Belgian Diaries 2.0 | The Kersteperiode
Boarding the plane in Louisville on my way to Europe I was weirdly calm for someone who was leaving home for the next two months. Just a week before as I was packing for Louisville (and Europe) I was frantically running around the house, making sure that I had absolutely everything I could possibly need (because the internet doesn’t exist in Europe, right??). But the familiarity of boarding a plane in some airport was enough to put me at ease and keep me chilled out as I started the second chapter in my European racing career.
This is The Belgian Diaries, Chapter 2.
It was a short night of sleep before landing in Amsterdam and after stuffing my bags in the rental car, I rolled south towards Belgium. Coffee was a high priority in my sleepless state and I pulled over in Rotterdam for a quick cappuccino and cookie at Man Met Bril Koffie. Caffeinated and sugared-up, I carried on to Oudenaarde and The Chainstay. A few other Americans were in town as well, with Becca Fahringer, Emily & Kerry Werner, and Kerry Shields. Bikes built and ready to go, we went for a short spin on Friday to shake out the airplane legs and enjoy some (rare) Belgian sunshine. Smiles on our faces, we got back to the house eager for the block of racing ahead.
Diving Into the Kersteperiode
The Kersteperiode is THE Holy Week of cyclocross. Spanning from the 23rd of December to the 1st of January, it is a hectic block of racing which coincides with the Christmas (hence the name) and New Year holidays. As a result, many of the races are packed with spectators free of their 9 to 5 duties, and the fields are equally huge (in fact both the Namur and Zolder World Cups set record for participation in the Women’s field). This was my first time racing these races so the experience and the courses were brand new to me.
While I could probably write an entire post about each individual race, I will keep it brief for the sake of those following along here. But suffice it to say, this was the deepest of ends to dive into for European racing.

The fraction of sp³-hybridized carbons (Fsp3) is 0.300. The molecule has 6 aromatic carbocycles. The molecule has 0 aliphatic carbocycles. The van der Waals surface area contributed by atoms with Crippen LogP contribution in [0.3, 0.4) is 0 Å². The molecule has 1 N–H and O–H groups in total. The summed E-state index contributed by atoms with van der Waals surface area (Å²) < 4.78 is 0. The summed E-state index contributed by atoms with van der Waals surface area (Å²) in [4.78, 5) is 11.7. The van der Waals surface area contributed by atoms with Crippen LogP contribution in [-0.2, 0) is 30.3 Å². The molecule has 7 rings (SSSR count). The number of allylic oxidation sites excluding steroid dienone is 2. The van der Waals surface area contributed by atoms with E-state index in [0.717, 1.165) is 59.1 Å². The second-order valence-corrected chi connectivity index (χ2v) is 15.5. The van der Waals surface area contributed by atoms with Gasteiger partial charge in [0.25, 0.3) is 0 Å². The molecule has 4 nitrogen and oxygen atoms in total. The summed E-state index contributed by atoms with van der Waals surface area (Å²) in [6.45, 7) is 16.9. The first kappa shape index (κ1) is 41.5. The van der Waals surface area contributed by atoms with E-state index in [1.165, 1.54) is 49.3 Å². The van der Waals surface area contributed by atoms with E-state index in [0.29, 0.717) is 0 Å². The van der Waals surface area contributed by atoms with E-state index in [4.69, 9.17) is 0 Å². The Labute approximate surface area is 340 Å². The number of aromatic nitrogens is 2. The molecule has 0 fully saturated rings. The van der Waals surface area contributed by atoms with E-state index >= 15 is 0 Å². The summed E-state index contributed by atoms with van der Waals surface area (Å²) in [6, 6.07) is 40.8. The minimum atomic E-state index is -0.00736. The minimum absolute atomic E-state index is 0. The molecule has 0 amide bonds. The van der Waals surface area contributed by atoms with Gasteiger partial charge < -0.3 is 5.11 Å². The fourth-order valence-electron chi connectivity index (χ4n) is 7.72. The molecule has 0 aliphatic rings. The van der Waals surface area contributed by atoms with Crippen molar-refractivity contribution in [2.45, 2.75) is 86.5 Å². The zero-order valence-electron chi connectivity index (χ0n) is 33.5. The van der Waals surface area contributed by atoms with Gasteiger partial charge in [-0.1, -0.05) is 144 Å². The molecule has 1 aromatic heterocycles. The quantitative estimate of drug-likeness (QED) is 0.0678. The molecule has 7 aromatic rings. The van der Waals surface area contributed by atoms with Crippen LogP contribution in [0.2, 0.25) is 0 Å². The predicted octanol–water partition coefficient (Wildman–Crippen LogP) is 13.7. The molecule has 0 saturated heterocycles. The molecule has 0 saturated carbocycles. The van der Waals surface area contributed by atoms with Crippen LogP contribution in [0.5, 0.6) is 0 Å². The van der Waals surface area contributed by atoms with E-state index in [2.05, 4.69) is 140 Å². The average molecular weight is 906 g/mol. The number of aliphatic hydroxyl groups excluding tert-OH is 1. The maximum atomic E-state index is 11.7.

In between the Namur and Zolder World Cups, we had a few days off for the Christmas holiday. This was my first time being away from family on Christmas, but it was nice to have friends to spend the holiday with. On Christmas Eve, Gregg and Holly organized a group dinner where we all cooked a dish or two to share. It was quite the feast and I’m certain we were all sufficiently stuffed by the end of the night. Racers need fuel, right?
Telenet UCI CX World Cup – Namur (63rd) (Strava)
The clouds hung low on Sunday morning over the Citadel in Namur. I was thankful that I skipped Sint Niklaas on Saturday to pre-ride because the track is G-N-A-R-L-Y. The rain was falling down is a steady drizzle and the ruts had gotten deeper with so many racers having plunged down the slopes of the hillside. Whereas in the U.S. I can pretty much guarantee a start spot on the first three rows, here in Namur I was on the seventh of eight or nine rows. It shouldn’t be any surprise though as the 1st to 35th ranked riders in the world were all in attendance. Nowhere to go but up! Literally.
I was quick off the line and holding my own but as the road narrowed on the climb to the Citadel, I was caught behind a small crash and had to dismount for a few meters. I tried not to gas myself too early, but just keeping in contact with the riders in front of me was difficult. Moreover, the Pucker Factor was off the charts bombing down the drops, aiming for tiny ruts at the bottom. There were few spots to rest on the track and each time up the hill felt like it took an eternity. I was eventually pulled from the race, and while my body and equipment were still intact, I left feeling like there was a bit more that I could have given on the day. Fortunately, there was another opportunity just three days later.
Telenet UCI CX World Cup – Heusden Zolder (64th) (Strava)
It was an early start to the day on Wednesday, but our weary eyes were greeted with a beautiful sunrise. The weather was freezing in Zolder and many layers were employed for pre-ride. It is pretty surreal to ride the courses that you’ve seen on TV. From the Zolder woods, emulated at the Trek CXC Cup, to the choose your own adventure off-camber, the course definitely favors the powerful.